The Greek debt crisis continues, though hardly any main stream media outlets take notice anymore.
On Thursday the struggling Tsipras government decided to submit two new bills to Parliament aiming to reform Greece’s pension and tax systems.
Greece’s Parliament will vote on the bills this Sunday night in a bid to secure the backing of MPs before Finance Minister Euclid Tsakalotos travels to Brussels to meet with eurozone finance ministers.
Greece’s two main labor unions wasted no time, calling a 48-hour general strike for Friday and Saturday. Tacked on to a 24-hour strike already in the cards for Sunday, and Greece is set to be at a stand still for three full days…leaving public transport, schools, public services, and even hospitals in disarray.
Originally, the government’s plan had been to hold the vote on Wednesday night but officials decided to bring the vote forward so Tsakalotos goes to Monday’s Eurogroup with two laws to present to Greece’s creditors.
Officials are said to have been concerned about a possible rebellion by coalition MPs if the Eurogroup issued a stern message for Greece after deeming that too little progress has been achieved. However, if the pension and tax overhauls, which are worth 5.4 billion euros, are voted into law on Sunday, “no MP will want to assume the responsibility of conveying an image of destabilizing the government just before a deal is reached,” an official close to Prime Minister Alexis Tsipras said.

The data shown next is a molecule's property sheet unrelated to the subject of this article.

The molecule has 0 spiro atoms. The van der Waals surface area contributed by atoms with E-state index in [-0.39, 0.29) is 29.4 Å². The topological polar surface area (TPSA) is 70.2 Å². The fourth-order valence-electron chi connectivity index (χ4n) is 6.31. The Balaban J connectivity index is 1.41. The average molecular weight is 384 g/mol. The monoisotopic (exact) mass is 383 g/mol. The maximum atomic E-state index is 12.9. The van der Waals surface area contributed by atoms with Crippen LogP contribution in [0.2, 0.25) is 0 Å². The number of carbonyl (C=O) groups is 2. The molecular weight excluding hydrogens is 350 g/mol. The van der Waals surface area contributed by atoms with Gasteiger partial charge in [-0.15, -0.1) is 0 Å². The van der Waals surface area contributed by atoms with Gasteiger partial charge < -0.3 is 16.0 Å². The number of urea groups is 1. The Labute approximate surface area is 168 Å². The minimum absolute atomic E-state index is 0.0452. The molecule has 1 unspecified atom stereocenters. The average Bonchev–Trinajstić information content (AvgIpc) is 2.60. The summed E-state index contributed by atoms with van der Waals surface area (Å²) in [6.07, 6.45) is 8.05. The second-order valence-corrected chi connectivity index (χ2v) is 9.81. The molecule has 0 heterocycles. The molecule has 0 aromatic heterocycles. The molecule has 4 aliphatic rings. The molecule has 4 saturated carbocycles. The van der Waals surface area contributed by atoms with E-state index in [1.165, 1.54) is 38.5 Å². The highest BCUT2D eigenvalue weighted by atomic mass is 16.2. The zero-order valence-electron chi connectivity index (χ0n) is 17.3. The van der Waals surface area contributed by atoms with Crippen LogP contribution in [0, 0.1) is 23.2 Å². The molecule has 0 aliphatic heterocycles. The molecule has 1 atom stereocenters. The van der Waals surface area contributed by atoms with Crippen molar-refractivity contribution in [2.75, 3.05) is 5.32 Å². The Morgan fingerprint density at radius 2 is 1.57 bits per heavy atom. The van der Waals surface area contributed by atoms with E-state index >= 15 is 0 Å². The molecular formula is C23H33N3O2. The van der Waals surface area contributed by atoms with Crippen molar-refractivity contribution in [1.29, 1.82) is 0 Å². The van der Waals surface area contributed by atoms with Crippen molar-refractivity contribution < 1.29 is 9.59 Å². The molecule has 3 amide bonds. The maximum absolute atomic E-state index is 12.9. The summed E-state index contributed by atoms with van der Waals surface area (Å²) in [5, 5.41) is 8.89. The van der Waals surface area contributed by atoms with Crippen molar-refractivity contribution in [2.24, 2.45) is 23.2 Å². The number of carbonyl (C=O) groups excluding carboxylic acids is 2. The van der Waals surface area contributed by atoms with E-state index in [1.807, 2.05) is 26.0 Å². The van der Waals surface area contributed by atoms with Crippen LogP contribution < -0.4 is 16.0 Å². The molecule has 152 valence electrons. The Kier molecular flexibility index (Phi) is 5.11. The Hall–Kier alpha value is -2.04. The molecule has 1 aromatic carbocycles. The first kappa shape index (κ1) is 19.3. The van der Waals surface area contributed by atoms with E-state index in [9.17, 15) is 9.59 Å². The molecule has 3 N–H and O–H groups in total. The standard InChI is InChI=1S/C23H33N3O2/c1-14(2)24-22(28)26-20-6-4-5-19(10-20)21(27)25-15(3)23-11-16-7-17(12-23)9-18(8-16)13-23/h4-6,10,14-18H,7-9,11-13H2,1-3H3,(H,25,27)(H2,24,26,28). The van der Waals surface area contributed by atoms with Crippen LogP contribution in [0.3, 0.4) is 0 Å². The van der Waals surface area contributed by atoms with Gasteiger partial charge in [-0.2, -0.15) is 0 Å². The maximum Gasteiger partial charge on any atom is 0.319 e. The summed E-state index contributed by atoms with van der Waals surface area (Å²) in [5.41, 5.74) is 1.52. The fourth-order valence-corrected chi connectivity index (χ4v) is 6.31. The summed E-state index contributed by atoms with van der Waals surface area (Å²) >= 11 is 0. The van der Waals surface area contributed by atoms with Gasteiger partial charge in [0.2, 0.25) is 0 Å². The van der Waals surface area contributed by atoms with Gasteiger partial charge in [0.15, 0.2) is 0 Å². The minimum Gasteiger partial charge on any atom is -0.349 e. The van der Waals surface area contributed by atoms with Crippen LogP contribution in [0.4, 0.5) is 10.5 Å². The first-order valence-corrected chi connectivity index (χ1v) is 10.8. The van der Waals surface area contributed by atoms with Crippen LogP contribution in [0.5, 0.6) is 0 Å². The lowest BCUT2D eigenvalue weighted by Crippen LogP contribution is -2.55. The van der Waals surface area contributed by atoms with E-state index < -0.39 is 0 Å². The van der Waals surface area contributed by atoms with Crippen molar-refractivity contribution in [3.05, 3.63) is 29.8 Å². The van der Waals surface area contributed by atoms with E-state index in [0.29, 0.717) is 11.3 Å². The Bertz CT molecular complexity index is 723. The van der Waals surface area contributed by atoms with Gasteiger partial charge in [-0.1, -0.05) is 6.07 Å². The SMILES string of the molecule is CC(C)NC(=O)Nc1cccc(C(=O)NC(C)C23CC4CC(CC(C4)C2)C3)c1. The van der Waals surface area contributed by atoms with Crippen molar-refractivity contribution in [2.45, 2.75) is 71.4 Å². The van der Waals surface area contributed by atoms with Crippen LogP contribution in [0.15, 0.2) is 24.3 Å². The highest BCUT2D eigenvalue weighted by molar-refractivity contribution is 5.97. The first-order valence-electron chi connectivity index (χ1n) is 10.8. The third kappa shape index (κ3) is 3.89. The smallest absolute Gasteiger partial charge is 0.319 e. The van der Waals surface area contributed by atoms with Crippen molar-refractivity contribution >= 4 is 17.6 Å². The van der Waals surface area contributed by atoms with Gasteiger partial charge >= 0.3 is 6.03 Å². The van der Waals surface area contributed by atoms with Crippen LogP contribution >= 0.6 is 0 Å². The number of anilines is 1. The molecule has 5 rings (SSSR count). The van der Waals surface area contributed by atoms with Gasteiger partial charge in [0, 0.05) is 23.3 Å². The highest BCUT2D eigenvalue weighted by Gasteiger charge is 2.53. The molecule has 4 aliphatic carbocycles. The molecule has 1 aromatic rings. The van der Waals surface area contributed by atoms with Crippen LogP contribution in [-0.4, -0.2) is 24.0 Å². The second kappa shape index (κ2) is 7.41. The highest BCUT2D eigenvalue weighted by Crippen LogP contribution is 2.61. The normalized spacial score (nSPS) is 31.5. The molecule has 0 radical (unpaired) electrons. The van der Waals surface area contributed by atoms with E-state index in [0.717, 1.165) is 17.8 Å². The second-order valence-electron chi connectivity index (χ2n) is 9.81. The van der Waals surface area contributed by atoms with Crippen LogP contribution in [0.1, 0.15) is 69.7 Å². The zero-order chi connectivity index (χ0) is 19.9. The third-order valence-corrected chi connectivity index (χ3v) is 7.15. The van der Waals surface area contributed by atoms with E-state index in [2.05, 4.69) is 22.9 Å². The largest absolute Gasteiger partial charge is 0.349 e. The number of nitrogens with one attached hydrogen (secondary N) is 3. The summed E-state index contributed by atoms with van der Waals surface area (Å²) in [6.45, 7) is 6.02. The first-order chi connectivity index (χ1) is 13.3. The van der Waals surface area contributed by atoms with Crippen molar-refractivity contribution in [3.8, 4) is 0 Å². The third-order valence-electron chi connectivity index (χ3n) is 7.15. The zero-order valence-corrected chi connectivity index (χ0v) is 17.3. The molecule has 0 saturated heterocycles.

Tsipras will on Friday meet with SYRIZA MPs and seek to gain their backing for the government’s efforts to secure a positive review by creditors. As declared in a note issued by Tsipras’s office last night, the reforms being tabled in Parliament “fully secure people’s pensions, protect the weak, spread the burden of taxes and social security contributions more fairly and safeguard the sustainability of the pension system.”
The mood in the premier’s office was upbeat Thursday with no sign of fears of defections from the two parties in the ruling coalition in Sunday’s vote. Opposition parties have vowed to oppose the bills.
The government is also said to be buoyed by reports that eurozone officials are planning to issue a statement after Monday’s Eurogroup session, expressing commitment to relieving Greece’s debt. It remains unclear, however, whether the proposed reform will be adequate to satisfy the International Monetary Fund.
The statements, views and opinions expressed in this column are solely those of the author and do not necessarily represent those of The Duran.